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Microsoft adds chat software to TV offerings

The software giant unveils one of the first chat applications for the television, developed by The Kiss Principle, a Silicon Valley interactive media firm.

Microsoft wants to help you talk to your television.

Last week at the Western Show in Los Angeles, the company unveiled one of the first chat applications for the television, developed by The Kiss Principle, a Silicon Valley interactive media firm. Designed as an application for Microsoft's TV suite of enhanced television services, TV chat allows viewers to carry on virtual discussions via the remote control or a wireless keyboard.

Similar in concept to features already offered on Microsoft's WebTV, TV Chat will allow television viewers to create communities around their favorite programming, much like Web sites and Internet portals foster discussion groups according to popular topics, according to Microsoft.

Microsoft TV is a client and server software suite that the company markets to cable and satellite providers, encompassing both the back-end nuts-and-bolts software residing with the television provider and the client-side software that operates a TV set-top box.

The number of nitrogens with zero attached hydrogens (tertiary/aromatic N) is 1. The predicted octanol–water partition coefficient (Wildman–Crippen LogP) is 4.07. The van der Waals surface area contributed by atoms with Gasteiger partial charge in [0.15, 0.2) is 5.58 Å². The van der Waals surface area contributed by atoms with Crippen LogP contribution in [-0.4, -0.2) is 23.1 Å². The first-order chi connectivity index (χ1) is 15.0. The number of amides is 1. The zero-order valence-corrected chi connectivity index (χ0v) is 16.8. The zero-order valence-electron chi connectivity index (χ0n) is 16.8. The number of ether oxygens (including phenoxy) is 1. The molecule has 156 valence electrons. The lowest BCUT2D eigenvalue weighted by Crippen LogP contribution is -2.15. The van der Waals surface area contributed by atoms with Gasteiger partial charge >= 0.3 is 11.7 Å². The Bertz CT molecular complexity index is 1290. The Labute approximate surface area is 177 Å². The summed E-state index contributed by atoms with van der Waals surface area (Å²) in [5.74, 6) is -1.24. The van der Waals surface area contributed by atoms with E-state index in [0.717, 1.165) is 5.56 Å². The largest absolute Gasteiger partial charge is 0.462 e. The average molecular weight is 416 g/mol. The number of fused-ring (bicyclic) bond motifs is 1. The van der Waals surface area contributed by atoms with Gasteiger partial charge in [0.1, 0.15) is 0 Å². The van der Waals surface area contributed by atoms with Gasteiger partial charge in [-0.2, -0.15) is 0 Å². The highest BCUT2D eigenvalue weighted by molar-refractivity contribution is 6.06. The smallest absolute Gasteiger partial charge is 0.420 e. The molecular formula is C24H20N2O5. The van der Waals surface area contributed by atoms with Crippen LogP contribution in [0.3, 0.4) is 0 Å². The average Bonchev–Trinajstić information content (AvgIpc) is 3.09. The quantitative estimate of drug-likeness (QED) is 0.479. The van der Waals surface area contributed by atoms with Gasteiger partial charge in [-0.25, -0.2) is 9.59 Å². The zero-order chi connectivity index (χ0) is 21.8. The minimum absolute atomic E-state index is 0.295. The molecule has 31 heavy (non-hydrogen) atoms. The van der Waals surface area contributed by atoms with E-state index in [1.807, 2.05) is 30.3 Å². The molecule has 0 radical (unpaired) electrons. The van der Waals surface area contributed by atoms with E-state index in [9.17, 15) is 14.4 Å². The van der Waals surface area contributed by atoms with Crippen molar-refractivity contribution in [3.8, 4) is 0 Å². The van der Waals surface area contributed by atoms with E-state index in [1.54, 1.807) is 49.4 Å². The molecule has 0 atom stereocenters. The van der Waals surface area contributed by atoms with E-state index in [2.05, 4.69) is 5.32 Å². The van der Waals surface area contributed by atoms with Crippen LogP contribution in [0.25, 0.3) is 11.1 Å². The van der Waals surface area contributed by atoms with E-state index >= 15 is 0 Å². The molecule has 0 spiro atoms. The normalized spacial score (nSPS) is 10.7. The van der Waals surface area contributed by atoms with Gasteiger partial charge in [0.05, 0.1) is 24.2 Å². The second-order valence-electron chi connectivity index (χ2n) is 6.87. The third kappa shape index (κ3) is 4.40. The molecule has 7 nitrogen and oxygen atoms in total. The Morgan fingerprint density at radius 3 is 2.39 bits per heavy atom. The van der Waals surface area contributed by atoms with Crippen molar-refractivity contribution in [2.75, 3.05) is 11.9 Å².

But, so far, the results of the company's efforts in the enhanced television business have been mixed at best. Despite much talk and many announcements, Microsoft has yet to fully deliver on its promises of widespread online shopping and communication via the television. In addition, the company's best known television offering, WebTV, has had difficulty gaining subscribers and momentum.

In adding this type of feature, Microsoft is taking a page from the online portal wars, attempting to add "stickiness" that will bring viewers back online to view additional ads, purchase products and pay for incremental services. By creating and fostering communities, the thinking goes, cable and satellite companies who are Microsoft's potential customers will find the services more viable for long-term revenues.

The technology essentially allows viewers to pick from pre-programmed responses to questions and discussion topics, using the remote or keyboard, according to Steven Ericsson-Zenith, CEO of The Kiss Principle.

"Chat becomes the interface," he said, adding that the technology will eventually be expanded to work on handheld and palm-size PCs, cell phones and Microsoft's WebTV set-top box as well. "TV Chat is conventional chat, in the way you imagine chat today."

The technology is equipped to work with television ratings and filters, Ericsson-Zenith said. "It ensure you're not watching adult chat while you're watching television--we're sensitive to the need for ratings compliance," he said.

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